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or folly if our experience be otherwise. Our year of mortality may have its clouds and rains, its snows and winds, but we are seated in a propitious clime, in which bright suns and unclouded skies are far more numerous, and the very storms we mourn, though they cause a temporary gloom, do but instruct us in thankfulness, and mingle fruitfulness with weeping.
But the things which have been spoken, attach to the less happy children of our race; I am addressing the recipients of many privileges, - distinguishing blessings ; those who, with respect to this life merely, are among the most favored of the inhabitants of the earth; who glory in the dear name of freedom; who enjoy quietness and prosperity ; who, in looking back upon the year that is past, may take up the language of our psalm and say, “Thou visitest the earth and waterest it; thou greatly enrichest it; thou preparest the corn; thou waterest the ridges thereof abundantly; thou settlest the furrows thereof; thou blessest the springing thereof: thou crownest the year with thy goodness, and thy paths drop fatness; they drop upon the pastures of the wilderness, and the little hills rejoice on every side. The pastures are clothed with flocks, the valleys also are covered with corn; they shout for joy, they also sing.” Nay, brethren, you live to tell of a judgment of the LORD, which has visited land after land, and has probably destroyed a greater number of human beings than any other visitation ever known, not excepting the flood. Oh! what an awful period has the last summer been for thousands! How has the king of terrors passed along among us! How has the destroying angel struck with his sword, now one, and now another of our fellow-mortals! How has the grave yawned, and hades been peopled! What a voice of preparation has sounded in our ears! What an uncertainty has attended our path as to who should be the next affected! Our life has hung in doubt from day to day. Fear has been our familiar. The word in every mouth, the thought in every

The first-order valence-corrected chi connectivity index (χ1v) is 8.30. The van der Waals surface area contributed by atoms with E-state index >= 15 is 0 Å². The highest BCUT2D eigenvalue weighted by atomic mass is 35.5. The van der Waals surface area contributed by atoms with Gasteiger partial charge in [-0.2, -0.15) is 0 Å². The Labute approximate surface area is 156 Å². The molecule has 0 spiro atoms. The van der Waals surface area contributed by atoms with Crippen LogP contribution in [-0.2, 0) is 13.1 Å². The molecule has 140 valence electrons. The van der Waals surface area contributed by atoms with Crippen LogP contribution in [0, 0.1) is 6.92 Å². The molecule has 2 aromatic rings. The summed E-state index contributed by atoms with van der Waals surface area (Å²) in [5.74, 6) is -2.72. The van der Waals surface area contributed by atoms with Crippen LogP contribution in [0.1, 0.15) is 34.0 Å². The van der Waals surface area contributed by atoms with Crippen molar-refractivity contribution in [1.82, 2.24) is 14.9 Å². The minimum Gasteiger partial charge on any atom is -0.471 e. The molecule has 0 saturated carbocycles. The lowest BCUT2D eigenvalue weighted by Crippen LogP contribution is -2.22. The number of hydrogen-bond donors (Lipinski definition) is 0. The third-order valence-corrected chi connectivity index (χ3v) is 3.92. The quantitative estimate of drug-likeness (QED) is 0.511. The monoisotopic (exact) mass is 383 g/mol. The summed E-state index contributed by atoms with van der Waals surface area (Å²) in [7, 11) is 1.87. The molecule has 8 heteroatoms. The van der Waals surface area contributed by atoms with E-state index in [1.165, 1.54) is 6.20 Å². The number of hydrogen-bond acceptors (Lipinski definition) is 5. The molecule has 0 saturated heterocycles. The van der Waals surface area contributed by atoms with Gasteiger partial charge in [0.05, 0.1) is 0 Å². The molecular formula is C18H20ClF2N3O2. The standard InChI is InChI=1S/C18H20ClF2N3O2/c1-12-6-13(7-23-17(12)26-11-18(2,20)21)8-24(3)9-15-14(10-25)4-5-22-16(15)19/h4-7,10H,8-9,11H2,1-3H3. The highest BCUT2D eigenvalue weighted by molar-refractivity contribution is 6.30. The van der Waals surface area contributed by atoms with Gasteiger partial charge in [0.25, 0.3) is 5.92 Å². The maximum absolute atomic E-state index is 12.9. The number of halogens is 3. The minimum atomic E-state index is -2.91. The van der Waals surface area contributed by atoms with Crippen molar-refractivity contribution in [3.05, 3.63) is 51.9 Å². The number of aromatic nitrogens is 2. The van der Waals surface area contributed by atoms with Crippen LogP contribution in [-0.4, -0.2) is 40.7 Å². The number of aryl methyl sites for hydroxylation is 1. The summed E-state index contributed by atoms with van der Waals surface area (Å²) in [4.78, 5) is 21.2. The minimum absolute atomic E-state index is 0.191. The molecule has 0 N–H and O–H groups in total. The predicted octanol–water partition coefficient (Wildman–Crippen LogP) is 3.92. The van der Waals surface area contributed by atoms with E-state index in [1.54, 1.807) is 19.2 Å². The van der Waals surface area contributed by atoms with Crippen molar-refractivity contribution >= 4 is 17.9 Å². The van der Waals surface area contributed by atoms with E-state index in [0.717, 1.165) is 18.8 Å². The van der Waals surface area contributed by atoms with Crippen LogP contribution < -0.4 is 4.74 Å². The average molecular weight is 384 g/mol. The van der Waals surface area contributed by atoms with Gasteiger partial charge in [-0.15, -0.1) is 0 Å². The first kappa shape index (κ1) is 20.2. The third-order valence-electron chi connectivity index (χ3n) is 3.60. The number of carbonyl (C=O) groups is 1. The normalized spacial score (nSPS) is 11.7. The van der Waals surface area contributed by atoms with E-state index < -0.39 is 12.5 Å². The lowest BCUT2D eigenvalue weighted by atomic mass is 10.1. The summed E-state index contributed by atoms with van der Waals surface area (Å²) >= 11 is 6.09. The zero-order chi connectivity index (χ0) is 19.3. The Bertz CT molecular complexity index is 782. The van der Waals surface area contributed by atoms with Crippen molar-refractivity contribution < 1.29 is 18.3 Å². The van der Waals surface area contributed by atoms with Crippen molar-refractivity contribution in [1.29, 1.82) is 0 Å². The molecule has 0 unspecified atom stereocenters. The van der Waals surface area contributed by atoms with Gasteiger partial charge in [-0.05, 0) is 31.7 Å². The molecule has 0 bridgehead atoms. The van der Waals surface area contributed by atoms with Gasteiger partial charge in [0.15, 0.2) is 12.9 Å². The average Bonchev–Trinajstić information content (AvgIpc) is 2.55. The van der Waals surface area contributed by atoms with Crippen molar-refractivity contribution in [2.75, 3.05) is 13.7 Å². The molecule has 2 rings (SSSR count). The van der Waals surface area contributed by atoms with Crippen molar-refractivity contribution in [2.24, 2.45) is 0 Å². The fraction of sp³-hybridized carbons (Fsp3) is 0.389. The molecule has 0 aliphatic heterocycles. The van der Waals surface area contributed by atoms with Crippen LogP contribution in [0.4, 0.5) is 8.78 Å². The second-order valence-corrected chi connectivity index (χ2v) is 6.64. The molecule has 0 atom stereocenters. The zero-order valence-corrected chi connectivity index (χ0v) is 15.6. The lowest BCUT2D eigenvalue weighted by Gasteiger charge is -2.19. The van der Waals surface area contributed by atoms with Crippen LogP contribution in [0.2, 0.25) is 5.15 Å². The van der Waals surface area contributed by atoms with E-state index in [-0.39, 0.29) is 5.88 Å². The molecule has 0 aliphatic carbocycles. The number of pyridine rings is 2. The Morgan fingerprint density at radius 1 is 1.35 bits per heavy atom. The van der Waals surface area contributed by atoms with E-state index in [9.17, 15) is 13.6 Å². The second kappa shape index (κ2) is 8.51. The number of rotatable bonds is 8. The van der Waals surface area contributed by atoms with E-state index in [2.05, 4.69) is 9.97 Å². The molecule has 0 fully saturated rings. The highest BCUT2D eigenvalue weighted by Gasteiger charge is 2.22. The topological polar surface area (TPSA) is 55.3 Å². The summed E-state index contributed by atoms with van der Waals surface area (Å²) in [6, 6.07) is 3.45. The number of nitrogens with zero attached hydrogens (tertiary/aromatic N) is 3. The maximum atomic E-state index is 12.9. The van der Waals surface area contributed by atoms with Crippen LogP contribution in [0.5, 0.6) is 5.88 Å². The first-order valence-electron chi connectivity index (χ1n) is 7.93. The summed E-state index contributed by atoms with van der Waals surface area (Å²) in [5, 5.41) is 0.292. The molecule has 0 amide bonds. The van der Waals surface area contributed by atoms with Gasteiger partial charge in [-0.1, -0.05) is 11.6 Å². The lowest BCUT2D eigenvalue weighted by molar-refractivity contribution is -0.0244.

heart was the same; “Shall I be taken !” We have stood by the beds of the sick, we have heard the moans of the dying, we have seen the painful haste with which our fellowpilgrims have been removed to their final home; we have felt